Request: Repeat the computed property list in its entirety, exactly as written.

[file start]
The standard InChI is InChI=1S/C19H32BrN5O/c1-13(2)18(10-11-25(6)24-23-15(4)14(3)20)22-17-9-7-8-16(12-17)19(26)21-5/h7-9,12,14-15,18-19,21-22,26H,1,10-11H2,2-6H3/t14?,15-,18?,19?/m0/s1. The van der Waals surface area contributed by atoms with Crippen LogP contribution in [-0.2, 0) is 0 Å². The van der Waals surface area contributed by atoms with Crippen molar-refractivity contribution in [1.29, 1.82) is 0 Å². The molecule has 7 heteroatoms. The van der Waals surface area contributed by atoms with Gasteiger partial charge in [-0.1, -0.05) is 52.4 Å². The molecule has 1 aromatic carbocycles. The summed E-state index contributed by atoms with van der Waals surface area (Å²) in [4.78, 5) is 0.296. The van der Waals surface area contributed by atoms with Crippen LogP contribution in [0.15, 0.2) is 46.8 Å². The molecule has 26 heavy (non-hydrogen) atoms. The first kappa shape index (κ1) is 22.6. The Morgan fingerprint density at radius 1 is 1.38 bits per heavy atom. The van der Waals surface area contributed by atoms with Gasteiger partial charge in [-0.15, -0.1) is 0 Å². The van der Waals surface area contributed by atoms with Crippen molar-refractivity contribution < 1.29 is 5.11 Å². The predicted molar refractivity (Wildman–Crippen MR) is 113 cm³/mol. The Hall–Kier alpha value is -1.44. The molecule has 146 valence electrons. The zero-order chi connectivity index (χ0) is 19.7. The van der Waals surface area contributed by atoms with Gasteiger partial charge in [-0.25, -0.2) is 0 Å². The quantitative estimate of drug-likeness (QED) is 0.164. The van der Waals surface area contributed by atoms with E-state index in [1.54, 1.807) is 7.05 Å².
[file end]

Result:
The standard InChI is InChI=1S/C19H32BrN5O/c1-13(2)18(10-11-25(6)24-23-15(4)14(3)20)22-17-9-7-8-16(12-17)19(26)21-5/h7-9,12,14-15,18-19,21-22,26H,1,10-11H2,2-6H3/t14?,15-,18?,19?/m0/s1. The van der Waals surface area contributed by atoms with Crippen LogP contribution in [-0.2, 0) is 0 Å². The van der Waals surface area contributed by atoms with Crippen molar-refractivity contribution in [1.29, 1.82) is 0 Å². The molecule has 7 heteroatoms. The van der Waals surface area contributed by atoms with Gasteiger partial charge in [-0.1, -0.05) is 52.4 Å². The molecule has 1 aromatic carbocycles. The summed E-state index contributed by atoms with van der Waals surface area (Å²) in [4.78, 5) is 0.296. The van der Waals surface area contributed by atoms with Crippen LogP contribution in [0.15, 0.2) is 46.8 Å². The molecule has 26 heavy (non-hydrogen) atoms. The first kappa shape index (κ1) is 22.6. The Morgan fingerprint density at radius 1 is 1.38 bits per heavy atom. The van der Waals surface area contributed by atoms with Gasteiger partial charge in [-0.15, -0.1) is 0 Å². The van der Waals surface area contributed by atoms with Crippen molar-refractivity contribution < 1.29 is 5.11 Å². The predicted molar refractivity (Wildman–Crippen MR) is 113 cm³/mol. The Hall–Kier alpha value is -1.44. The molecule has 146 valence electrons. The zero-order chi connectivity index (χ0) is 19.7. The van der Waals surface area contributed by atoms with Gasteiger partial charge in [-0.25, -0.2) is 0 Å². The quantitative estimate of drug-likeness (QED) is 0.164. The van der Waals surface area contributed by atoms with E-state index in [1.54, 1.807) is 7.05 Å².